News: a nominee for the Design Museum's Design of the Year award has caused controversy by presenting 3D-printed copies of two of the other finalists' work.
"Some people have reacted very strongly to it," said Daniel Charny, a curator who nominated Unfold's project for the exhibition. "This is part of what's going to happen with 3D printing. Is it a cheap fake or is it a new piece? When is it okay, when is it not okay?"
Kiosk 2.0 is a mobile 3D printing laboratory modelled on Berlin sausage-vending carts. The replicas were displayed on the cart alongside copies of design classics including Marcel Wanders' Egg Vase, Alvar Aalto's vase and Charles and Ray Eames' wooden blackbird.
Unfold's Claire Warnier and Dries Verbruggen created versions of Cuttance's Faceture Vase and PostlerFerguson's Papafoxtrot toys by watching online movies about how the products were made and downloading drawings from the internet.
"A lot of the classical stuff like the Eames bird, you can just download," says Verbruggen. "A lot of designers are putting a lot of information about their designs online. A lot of brands, especially in furniture, publish all the digital files because they want architects to use their renderings so they specify their furniture. They don't understand that a lot of that is production data. You can just replicate it."
To generate their version of the Faceture Vase, Unfold watched an online video of Cuttance making the product and then wrote a computer script to achieve the same effect with a digital file.
"We didn't have access to the vases so we couldn't scan them," said Verbruggen. "So we reverse-engineered them. Phil has this really nice movie where he details the whole process, so we started counting how many triangles he uses, how many cuts he makes. We translated that into a computer script and we made a programme that generates them."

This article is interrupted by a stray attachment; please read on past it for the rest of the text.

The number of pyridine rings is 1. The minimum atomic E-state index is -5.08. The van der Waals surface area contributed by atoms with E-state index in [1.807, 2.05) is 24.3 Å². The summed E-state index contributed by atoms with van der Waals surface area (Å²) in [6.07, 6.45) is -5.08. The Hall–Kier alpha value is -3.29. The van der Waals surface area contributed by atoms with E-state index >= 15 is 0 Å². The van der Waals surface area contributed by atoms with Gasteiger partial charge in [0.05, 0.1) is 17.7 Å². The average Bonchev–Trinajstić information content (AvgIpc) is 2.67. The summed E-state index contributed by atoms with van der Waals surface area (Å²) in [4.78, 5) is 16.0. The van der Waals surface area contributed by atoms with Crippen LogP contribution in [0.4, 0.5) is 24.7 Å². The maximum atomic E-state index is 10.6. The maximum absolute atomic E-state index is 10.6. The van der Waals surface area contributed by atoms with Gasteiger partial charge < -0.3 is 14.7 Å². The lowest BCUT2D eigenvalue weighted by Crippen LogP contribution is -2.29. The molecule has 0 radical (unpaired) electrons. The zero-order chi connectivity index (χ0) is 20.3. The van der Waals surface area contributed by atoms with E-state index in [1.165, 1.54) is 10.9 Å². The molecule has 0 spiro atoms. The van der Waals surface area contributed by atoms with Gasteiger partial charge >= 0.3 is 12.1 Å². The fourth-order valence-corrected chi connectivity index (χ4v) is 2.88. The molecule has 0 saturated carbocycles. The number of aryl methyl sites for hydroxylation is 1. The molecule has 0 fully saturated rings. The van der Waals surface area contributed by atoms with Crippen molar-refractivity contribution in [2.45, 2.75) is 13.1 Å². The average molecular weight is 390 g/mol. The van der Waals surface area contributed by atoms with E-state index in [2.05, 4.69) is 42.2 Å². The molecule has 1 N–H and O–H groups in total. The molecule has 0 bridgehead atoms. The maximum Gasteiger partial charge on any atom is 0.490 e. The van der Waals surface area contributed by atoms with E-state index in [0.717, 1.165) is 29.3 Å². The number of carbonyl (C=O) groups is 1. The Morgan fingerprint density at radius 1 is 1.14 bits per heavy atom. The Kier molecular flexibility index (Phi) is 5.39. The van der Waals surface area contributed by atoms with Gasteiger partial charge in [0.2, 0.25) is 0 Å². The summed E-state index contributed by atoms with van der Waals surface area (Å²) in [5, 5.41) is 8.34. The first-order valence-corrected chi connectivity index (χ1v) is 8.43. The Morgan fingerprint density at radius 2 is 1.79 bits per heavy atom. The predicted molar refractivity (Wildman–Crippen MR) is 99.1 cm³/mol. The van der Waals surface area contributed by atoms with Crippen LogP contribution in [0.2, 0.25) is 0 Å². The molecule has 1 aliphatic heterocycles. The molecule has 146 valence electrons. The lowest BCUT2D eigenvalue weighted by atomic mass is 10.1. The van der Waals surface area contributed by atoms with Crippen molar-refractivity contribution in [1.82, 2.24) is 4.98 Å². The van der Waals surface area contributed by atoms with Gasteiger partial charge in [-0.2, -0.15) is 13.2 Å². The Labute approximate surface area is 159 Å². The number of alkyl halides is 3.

Cuttance makes the vases by hand-scoring a sheet of plastic with a triangular pattern, then rolling the sheet into a tube and manipulating it by hand to create a unique shape. This is then used as a mould for a vase, which is cast in resin.
After his initial surprise that his design had been replicated, Cuttance feels that Unfold's project proves how much harder it is to copy craft objects compared to mass-produced items. "In trying to copy my vases they proved what I've been trying to achieve - that a slightly different product comes out each time," he said. "In craft there's an inherent value that is hard to copy."
The process of creating versions of PostlerFergurson's wooden boats was much simpler: Unfold simply downloaded PDF drawings of the products. After that "an intern modelled it in a couple of days," Verbruggen says, adding that PostlerFerguson were "kind of flattered" to see their object replicated at the museum.
"This is a project that's both critical and speculative," said Charny. "It questions intellectual property, the ego of the designer, authorship and authenticity".
Verbruggen said: "The kiosk is a platform for us to learn what are the characteristics of digital design and digital manufacturing and how does it differ from physical design. It's about our role as designers in a post-digital era. We want people to see opportunities, not only threats."
He added: "We want to visualise things that are brewing up on the fringes and put them in a recognisable scenario."
The Designs of the Year exhibition is at the Design Museum in London until 7 July. The winner will be announced on 17 April.
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